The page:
In 1989 Mr. Eckersley made a radical departure from his signature restraint, shaking up the field with his design for Avital Ronell's ‘Telephone Book: Technology, Schizophrenia, Electric Speech,’ an unorthodox study of Jacques Derrida, Martin Heidegger and the philosophy of deconstruction. This was the first book Mr. Eckersley designed on the computer, using new page-making software programs to interpret the author's complex postmodern ideas typographically.Eleven examples of Mr. Eckersley’s book design are in the Cooper-Hewitt National Design Museum in New York. He won the Carl Herzog Prize for book design in 1994.
Although the stark black-and-white cover of this long vertical book was rather quiet, he radically dislodged the interior text from conventional settings, and the book’s layout sometimes upstages the text by deliberately impeding the act of reading, which is just what Ms. Ronell wanted. Throughout the book there are unexplained gaps and dislocations between sentences and paragraphs, forcing the reader to work at reading. On one page is a mirror image of the page that faces it. On another, snakelike trails of space that come from careless word spacing (called rivers) are intentionally employed. Some words are blurred to the point of being indecipherable; one line runs into another because of the exaggerated use of negative line-spacing.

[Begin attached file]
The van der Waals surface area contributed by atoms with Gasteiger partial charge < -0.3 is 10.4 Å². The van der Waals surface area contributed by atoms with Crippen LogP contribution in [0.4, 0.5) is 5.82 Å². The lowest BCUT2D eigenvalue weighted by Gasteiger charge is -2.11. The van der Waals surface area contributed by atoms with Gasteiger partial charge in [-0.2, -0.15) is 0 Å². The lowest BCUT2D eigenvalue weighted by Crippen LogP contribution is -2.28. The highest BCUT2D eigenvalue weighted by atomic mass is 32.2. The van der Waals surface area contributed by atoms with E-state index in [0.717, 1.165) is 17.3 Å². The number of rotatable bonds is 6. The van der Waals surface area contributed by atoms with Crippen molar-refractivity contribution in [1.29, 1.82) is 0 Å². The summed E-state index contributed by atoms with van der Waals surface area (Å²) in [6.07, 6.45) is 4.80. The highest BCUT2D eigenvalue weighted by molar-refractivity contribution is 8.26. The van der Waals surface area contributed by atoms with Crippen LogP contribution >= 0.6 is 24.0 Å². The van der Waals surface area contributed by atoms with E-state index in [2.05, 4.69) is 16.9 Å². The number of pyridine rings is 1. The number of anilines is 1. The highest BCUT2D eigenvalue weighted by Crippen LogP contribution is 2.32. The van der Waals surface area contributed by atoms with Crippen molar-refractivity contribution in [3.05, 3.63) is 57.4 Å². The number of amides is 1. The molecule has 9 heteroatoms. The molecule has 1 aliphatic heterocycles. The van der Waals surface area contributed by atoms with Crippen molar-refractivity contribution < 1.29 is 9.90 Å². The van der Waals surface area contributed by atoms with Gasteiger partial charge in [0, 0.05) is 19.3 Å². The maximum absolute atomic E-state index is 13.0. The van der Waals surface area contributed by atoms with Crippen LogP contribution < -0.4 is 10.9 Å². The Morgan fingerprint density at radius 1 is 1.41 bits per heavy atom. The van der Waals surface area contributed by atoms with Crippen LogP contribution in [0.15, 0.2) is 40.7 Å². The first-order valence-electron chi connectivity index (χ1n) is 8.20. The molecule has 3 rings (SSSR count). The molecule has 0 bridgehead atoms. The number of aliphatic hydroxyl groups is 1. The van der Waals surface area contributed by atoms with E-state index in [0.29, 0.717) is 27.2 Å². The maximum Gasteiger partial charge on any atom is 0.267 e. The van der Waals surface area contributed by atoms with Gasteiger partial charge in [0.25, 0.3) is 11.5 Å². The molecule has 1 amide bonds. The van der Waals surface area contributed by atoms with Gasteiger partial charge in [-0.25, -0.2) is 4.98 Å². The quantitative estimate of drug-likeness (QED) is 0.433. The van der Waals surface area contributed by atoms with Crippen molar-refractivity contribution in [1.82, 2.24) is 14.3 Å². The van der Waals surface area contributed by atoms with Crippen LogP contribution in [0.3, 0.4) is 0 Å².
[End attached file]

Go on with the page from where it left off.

Though some adventurous graphic designers were experimenting at the time with idiosyncratic computer type design, this was first attempt to apply a ‘deconstructivist style’ to a serious book.
If you love books, you might appreciate his obituary (from which the above is cited), published in today’s New York Times »